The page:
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Obama squeaks past McCain in polls

  • Story Highlights
  • Latest CNN "Poll of Polls" shows Obama ahead by five points
  • Political observers are wondering why Obama isn't doing better
  • They say numbers may change dramatically if undecided voters go for the new guy
  • Still an unknown: Role of race
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From Jessica Yellin
CNN Correspondent
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WASHINGTON (CNN) -- The race between Sens. John McCain and Barack Obama is extremely tight, according to the latest CNN "Poll of Polls." Just 5 points separate the two candidates: Obama's 48 percent to McCain's 43 percent, with 9 percent undecided.

Barack Obama is edging John McCain by only 5 points in the latest CNN "Poll of Polls."

Barack Obama is edging John McCain by only 5 points in the latest CNN "Poll of Polls."

Most Americans are grim about the state of the economy, unimpressed with progress in Iraq and unhappy with the Republican in the White House. They want change, and poll after poll shows that voters favor Democrats in November.

A CNN-Opinion Research Corp. poll of 1,041 adults conducted July 27-29 found that 62 percent favor a timetable for withdrawing U.S. troops from Iraq, but 37 percent oppose setting deadlines. The results had a margin of error of plus or minus 3 percentage points.

Another CNN/Opinion Research Corp. poll, out Wednesday, showed that 48 percent of those surveyed said McCain and Obama's economic policies would be the most important issue when deciding whom to vote for this fall. But when it comes to who is the better choice to fix the economy, Obama is their pick by a 54 percent to 43 percent margin, with a margin of error at plus or minus 3 percent.

Although those numbers suggest that the stage is set for the Democratic presidential candidate to win, Obama is holding on to only a narrow advantage. Video Watch more on why Obama's not doing better in the polls »

"I don't think it's his lineage, nor do I think it's his policies. I think it's the fact that he's young and relatively inexperienced," CNN senior political analyst Bill Schneider said. "You hear all the time people say, well, is he really ready to be president, someone his age, someone who hasn't been in Washington that long, someone who doesn't seem to have a lot of experience with national security or foreign affairs?"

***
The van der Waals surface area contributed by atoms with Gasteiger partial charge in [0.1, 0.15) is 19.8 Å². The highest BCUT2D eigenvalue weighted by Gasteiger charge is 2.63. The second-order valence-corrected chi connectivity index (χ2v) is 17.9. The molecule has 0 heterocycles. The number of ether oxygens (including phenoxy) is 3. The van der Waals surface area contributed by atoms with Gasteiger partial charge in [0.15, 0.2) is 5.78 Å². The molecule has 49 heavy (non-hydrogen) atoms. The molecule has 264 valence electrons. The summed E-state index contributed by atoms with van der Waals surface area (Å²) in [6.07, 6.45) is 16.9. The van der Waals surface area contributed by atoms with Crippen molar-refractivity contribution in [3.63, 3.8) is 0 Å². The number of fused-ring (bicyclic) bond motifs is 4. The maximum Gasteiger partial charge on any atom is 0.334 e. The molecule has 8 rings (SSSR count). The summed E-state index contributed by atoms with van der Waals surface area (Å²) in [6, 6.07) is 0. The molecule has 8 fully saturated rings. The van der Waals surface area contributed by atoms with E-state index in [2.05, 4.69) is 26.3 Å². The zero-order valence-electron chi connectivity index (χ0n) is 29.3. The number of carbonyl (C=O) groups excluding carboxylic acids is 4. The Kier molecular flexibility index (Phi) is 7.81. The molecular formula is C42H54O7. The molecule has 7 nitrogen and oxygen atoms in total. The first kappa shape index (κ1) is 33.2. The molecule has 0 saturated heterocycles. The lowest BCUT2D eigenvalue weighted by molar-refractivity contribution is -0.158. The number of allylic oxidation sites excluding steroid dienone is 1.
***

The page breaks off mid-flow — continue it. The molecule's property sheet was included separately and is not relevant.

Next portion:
The McCain campaign, meanwhile, is trying to capitalize on that, telling voters Obama cannot be trusted, recently running an ad mocking Obama's celebrity status while comparing the Illinois senator to Paris Hilton and Britney Spears. Video Watch Hilton's response to McCain's ad »

The Obama campaign insists that this is all to be expected and says it's a long time between now and November.

The Obama camp acknowledges that there's work to do. Campaign officials say that introducing Obama is the key idea in making voters feel comfortable with him.

Recently, the campaign has been replacing the big crowds with smaller settings, taking questions and hitting back hard against McCain's attacks with TV ads of their own.

"Our politics has gotten so nasty. That's the word I was looking for -- but not just nasty, also cynical and manipulative," Obama has said.

Political observers say the numbers could change dramatically if undecided voters decide to trust the new guy. The McCain campaign is working to ensure that doesn't happen.

The unknown in all of this is the role of race. But it does play a role, as charges of playing the race card erupted on both sides last week.

The fact that Obama is the first African-American in his position could be a big reason why some voters feel that he's unfamiliar or that he might hold different values, political observers said.

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But just what role it will play is still unknown.

The CNN "Poll of Polls" consists of four surveys: CNN/Opinion Research Corporation (July 27-29), AP-IPSOS (July 31-August 4), USA Today/Gallup (July 25-27), and Gallup tracking (August 2-4). The Poll of Polls does not have a sampling error.

CNN political producer Ed Hornick contributed to this report.

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